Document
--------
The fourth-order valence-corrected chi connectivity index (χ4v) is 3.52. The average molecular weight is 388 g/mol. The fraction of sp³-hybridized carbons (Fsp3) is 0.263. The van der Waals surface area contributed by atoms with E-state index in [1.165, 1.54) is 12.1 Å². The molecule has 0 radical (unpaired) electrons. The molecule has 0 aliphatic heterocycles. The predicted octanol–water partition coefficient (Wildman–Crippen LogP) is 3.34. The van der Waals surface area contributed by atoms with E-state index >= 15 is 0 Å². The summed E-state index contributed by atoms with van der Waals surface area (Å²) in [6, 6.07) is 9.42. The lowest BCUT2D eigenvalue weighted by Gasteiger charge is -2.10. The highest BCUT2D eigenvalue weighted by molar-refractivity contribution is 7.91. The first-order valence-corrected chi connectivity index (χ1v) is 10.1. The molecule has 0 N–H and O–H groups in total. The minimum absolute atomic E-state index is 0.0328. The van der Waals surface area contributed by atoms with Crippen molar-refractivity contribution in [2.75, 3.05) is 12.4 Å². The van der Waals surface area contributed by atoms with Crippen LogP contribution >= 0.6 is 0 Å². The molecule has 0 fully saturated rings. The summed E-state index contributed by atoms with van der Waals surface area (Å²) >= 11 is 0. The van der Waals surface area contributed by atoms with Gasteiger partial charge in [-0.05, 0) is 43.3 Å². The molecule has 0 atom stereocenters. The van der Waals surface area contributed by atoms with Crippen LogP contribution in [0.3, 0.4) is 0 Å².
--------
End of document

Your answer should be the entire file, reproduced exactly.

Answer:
The fourth-order valence-corrected chi connectivity index (χ4v) is 3.52. The average molecular weight is 388 g/mol. The fraction of sp³-hybridized carbons (Fsp3) is 0.263. The van der Waals surface area contributed by atoms with E-state index in [1.165, 1.54) is 12.1 Å². The molecule has 0 radical (unpaired) electrons. The molecule has 0 aliphatic heterocycles. The predicted octanol–water partition coefficient (Wildman–Crippen LogP) is 3.34. The van der Waals surface area contributed by atoms with E-state index >= 15 is 0 Å². The summed E-state index contributed by atoms with van der Waals surface area (Å²) in [6, 6.07) is 9.42. The lowest BCUT2D eigenvalue weighted by Gasteiger charge is -2.10. The highest BCUT2D eigenvalue weighted by molar-refractivity contribution is 7.91. The first-order valence-corrected chi connectivity index (χ1v) is 10.1. The molecule has 0 N–H and O–H groups in total. The minimum absolute atomic E-state index is 0.0328. The van der Waals surface area contributed by atoms with Crippen molar-refractivity contribution in [2.75, 3.05) is 12.4 Å². The van der Waals surface area contributed by atoms with Crippen LogP contribution >= 0.6 is 0 Å². The molecule has 0 fully saturated rings. The summed E-state index contributed by atoms with van der Waals surface area (Å²) >= 11 is 0. The van der Waals surface area contributed by atoms with Gasteiger partial charge in [-0.05, 0) is 43.3 Å². The molecule has 0 atom stereocenters. The van der Waals surface area contributed by atoms with Crippen LogP contribution in [0.3, 0.4) is 0 Å².